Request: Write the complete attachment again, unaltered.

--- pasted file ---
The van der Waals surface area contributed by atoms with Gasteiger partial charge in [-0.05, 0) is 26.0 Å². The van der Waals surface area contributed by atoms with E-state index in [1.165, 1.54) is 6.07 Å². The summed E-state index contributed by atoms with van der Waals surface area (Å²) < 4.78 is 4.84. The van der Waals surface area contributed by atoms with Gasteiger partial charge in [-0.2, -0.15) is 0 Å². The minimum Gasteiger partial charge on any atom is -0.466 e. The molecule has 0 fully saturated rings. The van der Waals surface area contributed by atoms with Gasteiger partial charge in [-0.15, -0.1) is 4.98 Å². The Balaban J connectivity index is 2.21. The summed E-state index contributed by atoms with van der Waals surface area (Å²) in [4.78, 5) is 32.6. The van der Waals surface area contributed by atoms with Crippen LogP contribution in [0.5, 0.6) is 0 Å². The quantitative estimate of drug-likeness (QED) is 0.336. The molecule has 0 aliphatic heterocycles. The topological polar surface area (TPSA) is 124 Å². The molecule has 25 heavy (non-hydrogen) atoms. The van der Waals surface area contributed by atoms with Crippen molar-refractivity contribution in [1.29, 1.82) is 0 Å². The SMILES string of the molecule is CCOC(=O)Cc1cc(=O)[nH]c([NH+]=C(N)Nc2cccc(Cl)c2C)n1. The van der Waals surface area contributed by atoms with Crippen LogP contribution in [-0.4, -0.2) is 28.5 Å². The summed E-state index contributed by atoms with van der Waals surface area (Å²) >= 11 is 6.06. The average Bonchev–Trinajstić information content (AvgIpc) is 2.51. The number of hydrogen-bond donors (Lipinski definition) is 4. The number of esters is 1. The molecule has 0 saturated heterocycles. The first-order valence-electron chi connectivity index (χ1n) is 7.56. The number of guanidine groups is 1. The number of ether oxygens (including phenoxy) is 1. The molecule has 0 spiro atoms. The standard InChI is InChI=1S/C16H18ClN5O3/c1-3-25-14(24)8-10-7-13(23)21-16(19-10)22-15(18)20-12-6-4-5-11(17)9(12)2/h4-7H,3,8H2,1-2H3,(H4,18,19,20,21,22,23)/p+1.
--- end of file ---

The van der Waals surface area contributed by atoms with Gasteiger partial charge in [-0.05, 0) is 26.0 Å². The van der Waals surface area contributed by atoms with E-state index in [1.165, 1.54) is 6.07 Å². The summed E-state index contributed by atoms with van der Waals surface area (Å²) < 4.78 is 4.84. The van der Waals surface area contributed by atoms with Gasteiger partial charge in [-0.2, -0.15) is 0 Å². The minimum Gasteiger partial charge on any atom is -0.466 e. The molecule has 0 fully saturated rings. The van der Waals surface area contributed by atoms with Gasteiger partial charge in [-0.15, -0.1) is 4.98 Å². The Balaban J connectivity index is 2.21. The summed E-state index contributed by atoms with van der Waals surface area (Å²) in [4.78, 5) is 32.6. The van der Waals surface area contributed by atoms with Crippen LogP contribution in [0.5, 0.6) is 0 Å². The quantitative estimate of drug-likeness (QED) is 0.336. The molecule has 0 aliphatic heterocycles. The topological polar surface area (TPSA) is 124 Å². The molecule has 25 heavy (non-hydrogen) atoms. The van der Waals surface area contributed by atoms with Crippen molar-refractivity contribution in [1.29, 1.82) is 0 Å². The SMILES string of the molecule is CCOC(=O)Cc1cc(=O)[nH]c([NH+]=C(N)Nc2cccc(Cl)c2C)n1. The van der Waals surface area contributed by atoms with Crippen LogP contribution in [-0.4, -0.2) is 28.5 Å². The summed E-state index contributed by atoms with van der Waals surface area (Å²) >= 11 is 6.06. The average Bonchev–Trinajstić information content (AvgIpc) is 2.51. The number of hydrogen-bond donors (Lipinski definition) is 4. The number of esters is 1. The molecule has 0 saturated heterocycles. The first-order valence-electron chi connectivity index (χ1n) is 7.56. The number of guanidine groups is 1. The number of ether oxygens (including phenoxy) is 1. The molecule has 0 spiro atoms. The standard InChI is InChI=1S/C16H18ClN5O3/c1-3-25-14(24)8-10-7-13(23)21-16(19-10)22-15(18)20-12-6-4-5-11(17)9(12)2/h4-7H,3,8H2,1-2H3,(H4,18,19,20,21,22,23)/p+1.